Galeophobia or Gatophobia- Fear of cats

Felinophobia is the irrational and persistent fear of cats, and is otherwise known as galeophobia or gatophobia. Individuals who’ve felinophobia keep away from cats at any time when possible. When they see or have the anticipation of being near a cat, they can be very afraid. This fear might manifest itself in many physical and emotional symptoms including: breathlessness, dizziness, excessive sweating, nausea, dry mouth, feeling sick, shaking, heart palpitations, inability to speak or think clearly, a sensation of detachment from actuality or a full blown anxiety attack.

Individuals affected by felinophobia often avoid places where they know cats will be present, reminiscent of pet shops and shelters and friends houses that have cats. If they see a cat on the street, they could be paralyzed in fear.

Seemingly baffling is the fact that most individuals who are suffering from felinophobia are not afraid of cats scratching or otherwise hurting them. Rather, they are scared of contact with the cat at all they are afraid the cat will nuzzle, rub up towards them, or jump in their lap.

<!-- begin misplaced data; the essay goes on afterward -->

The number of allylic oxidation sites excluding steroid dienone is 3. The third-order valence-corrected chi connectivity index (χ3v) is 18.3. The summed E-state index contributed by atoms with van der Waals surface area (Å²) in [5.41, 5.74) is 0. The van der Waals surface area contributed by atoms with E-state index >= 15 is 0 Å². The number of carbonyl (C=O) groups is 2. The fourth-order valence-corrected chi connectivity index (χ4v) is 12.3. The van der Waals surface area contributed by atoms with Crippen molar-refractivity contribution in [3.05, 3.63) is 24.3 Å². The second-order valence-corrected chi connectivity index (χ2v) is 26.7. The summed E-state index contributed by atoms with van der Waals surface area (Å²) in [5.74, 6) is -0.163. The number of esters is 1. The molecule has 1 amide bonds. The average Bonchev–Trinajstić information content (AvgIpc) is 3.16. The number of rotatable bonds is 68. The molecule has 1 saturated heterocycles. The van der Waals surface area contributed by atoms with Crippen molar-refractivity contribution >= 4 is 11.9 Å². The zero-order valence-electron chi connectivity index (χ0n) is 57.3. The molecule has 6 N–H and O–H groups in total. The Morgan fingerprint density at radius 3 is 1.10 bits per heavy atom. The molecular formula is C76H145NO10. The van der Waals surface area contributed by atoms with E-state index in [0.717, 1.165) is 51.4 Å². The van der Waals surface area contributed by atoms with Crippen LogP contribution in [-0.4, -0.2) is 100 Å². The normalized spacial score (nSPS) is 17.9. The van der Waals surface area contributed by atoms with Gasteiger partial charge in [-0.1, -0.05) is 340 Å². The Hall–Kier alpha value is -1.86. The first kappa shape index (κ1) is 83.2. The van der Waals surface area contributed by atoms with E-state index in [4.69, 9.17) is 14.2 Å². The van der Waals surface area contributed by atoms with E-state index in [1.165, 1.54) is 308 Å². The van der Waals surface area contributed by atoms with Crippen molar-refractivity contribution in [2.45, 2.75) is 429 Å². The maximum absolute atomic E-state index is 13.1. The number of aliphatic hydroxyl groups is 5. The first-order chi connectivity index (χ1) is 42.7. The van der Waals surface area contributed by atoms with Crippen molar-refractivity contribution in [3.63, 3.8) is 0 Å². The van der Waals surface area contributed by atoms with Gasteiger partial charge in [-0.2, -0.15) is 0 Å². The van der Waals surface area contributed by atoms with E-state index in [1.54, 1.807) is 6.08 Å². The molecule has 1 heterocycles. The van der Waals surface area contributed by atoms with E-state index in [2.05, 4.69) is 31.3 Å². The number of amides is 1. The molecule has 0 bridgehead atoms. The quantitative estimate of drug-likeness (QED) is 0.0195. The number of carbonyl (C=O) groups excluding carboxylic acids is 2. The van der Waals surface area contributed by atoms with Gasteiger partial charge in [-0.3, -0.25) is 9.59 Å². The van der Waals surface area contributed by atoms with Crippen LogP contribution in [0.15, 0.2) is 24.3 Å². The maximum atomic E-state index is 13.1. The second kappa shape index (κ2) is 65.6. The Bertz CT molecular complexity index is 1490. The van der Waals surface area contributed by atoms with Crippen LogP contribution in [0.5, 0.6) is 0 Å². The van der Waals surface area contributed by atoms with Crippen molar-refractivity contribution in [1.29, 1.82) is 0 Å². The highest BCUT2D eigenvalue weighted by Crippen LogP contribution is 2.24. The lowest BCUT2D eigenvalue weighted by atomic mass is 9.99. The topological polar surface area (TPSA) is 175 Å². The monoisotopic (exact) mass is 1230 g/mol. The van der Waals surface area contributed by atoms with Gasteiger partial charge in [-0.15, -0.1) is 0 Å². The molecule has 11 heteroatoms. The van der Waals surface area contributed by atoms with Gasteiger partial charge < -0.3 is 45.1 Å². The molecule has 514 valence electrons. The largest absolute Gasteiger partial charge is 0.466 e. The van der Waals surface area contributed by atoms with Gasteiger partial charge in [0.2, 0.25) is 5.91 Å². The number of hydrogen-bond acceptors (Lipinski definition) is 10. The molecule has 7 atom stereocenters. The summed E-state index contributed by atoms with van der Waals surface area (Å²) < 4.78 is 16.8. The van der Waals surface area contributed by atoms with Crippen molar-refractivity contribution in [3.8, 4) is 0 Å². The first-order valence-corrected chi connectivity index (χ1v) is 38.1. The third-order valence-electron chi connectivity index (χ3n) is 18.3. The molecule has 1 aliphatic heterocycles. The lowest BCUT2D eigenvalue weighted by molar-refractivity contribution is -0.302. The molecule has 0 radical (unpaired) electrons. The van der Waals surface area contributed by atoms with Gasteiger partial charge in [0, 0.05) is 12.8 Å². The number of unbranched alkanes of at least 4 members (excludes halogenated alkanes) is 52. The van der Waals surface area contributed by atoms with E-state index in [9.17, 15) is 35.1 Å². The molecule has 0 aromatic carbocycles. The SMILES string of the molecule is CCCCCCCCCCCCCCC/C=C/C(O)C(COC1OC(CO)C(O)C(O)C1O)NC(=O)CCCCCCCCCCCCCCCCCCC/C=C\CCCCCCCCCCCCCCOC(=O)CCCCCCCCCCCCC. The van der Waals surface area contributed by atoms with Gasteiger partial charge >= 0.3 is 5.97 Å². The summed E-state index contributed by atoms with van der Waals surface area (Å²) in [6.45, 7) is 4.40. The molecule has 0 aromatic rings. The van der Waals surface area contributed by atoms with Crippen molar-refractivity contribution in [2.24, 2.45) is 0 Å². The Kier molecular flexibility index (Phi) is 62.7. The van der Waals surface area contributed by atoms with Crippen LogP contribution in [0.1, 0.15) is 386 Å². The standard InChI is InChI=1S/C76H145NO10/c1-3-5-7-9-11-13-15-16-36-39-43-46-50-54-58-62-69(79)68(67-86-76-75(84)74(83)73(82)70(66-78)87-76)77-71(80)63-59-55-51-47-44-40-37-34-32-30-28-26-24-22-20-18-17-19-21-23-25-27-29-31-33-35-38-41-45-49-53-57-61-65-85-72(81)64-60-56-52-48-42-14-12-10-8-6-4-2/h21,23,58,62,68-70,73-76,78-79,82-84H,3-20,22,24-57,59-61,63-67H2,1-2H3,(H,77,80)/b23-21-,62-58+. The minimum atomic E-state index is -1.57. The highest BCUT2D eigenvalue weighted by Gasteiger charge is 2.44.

Some researchers believe that there could also be a genetic link to this fear of cats. Sometimes, felinophobia can also occur in response to a traumatic event involving cats.

If you know someone with felinophobia, a very powerful thing you are able to do to help her or him is to take the worry seriously. Don’t make fun of her or him and don’t attempt to talk her or him out of the fear; these things will not help, and sometimes leave the person feeling misunderstood and invalidated.

If you already know someone with felinophobia who refuses to come back to your own home because you might have a cat, provide to meet her or him at a neutral place where there are not any cats or offer to come visit him or her instead. Don’t stress your buddy or family member to come to your house when you’ve got a cat.

Felinophobia is a real fear that needs to be taken seriously. If you suffer from felinophobia, you might seek treatment with cognitive-behavioral therapy and really gradual exposure therapy to fight the fear.